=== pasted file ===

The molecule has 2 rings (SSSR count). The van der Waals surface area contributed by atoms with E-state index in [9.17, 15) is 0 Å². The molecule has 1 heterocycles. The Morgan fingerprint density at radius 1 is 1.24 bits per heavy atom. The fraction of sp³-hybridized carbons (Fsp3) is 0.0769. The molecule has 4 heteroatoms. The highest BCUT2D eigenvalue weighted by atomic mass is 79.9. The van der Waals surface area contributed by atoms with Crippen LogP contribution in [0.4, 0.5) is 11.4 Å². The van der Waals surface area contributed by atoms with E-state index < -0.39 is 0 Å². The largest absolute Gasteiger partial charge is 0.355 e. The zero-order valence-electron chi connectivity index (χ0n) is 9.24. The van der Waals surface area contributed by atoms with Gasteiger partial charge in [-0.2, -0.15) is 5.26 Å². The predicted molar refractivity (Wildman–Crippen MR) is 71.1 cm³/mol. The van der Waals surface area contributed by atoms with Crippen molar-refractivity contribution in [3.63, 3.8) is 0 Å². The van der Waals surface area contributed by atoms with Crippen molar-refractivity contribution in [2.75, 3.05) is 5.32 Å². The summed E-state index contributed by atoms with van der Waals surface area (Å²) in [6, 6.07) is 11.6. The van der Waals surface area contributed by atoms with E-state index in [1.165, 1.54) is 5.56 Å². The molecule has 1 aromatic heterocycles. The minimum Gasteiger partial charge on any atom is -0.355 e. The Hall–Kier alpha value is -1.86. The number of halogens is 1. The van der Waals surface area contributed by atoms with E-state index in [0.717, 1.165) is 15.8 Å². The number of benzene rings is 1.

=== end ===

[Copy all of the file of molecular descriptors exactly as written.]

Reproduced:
The molecule has 2 rings (SSSR count). The van der Waals surface area contributed by atoms with E-state index in [9.17, 15) is 0 Å². The molecule has 1 heterocycles. The Morgan fingerprint density at radius 1 is 1.24 bits per heavy atom. The fraction of sp³-hybridized carbons (Fsp3) is 0.0769. The molecule has 4 heteroatoms. The highest BCUT2D eigenvalue weighted by atomic mass is 79.9. The van der Waals surface area contributed by atoms with Crippen LogP contribution in [0.4, 0.5) is 11.4 Å². The van der Waals surface area contributed by atoms with E-state index < -0.39 is 0 Å². The largest absolute Gasteiger partial charge is 0.355 e. The zero-order valence-electron chi connectivity index (χ0n) is 9.24. The van der Waals surface area contributed by atoms with Gasteiger partial charge in [-0.2, -0.15) is 5.26 Å². The predicted molar refractivity (Wildman–Crippen MR) is 71.1 cm³/mol. The van der Waals surface area contributed by atoms with Crippen molar-refractivity contribution in [3.63, 3.8) is 0 Å². The van der Waals surface area contributed by atoms with Crippen molar-refractivity contribution in [2.75, 3.05) is 5.32 Å². The summed E-state index contributed by atoms with van der Waals surface area (Å²) in [6, 6.07) is 11.6. The van der Waals surface area contributed by atoms with E-state index in [1.165, 1.54) is 5.56 Å². The molecule has 1 aromatic heterocycles. The minimum Gasteiger partial charge on any atom is -0.355 e. The Hall–Kier alpha value is -1.86. The number of halogens is 1. The van der Waals surface area contributed by atoms with E-state index in [0.717, 1.165) is 15.8 Å². The number of benzene rings is 1.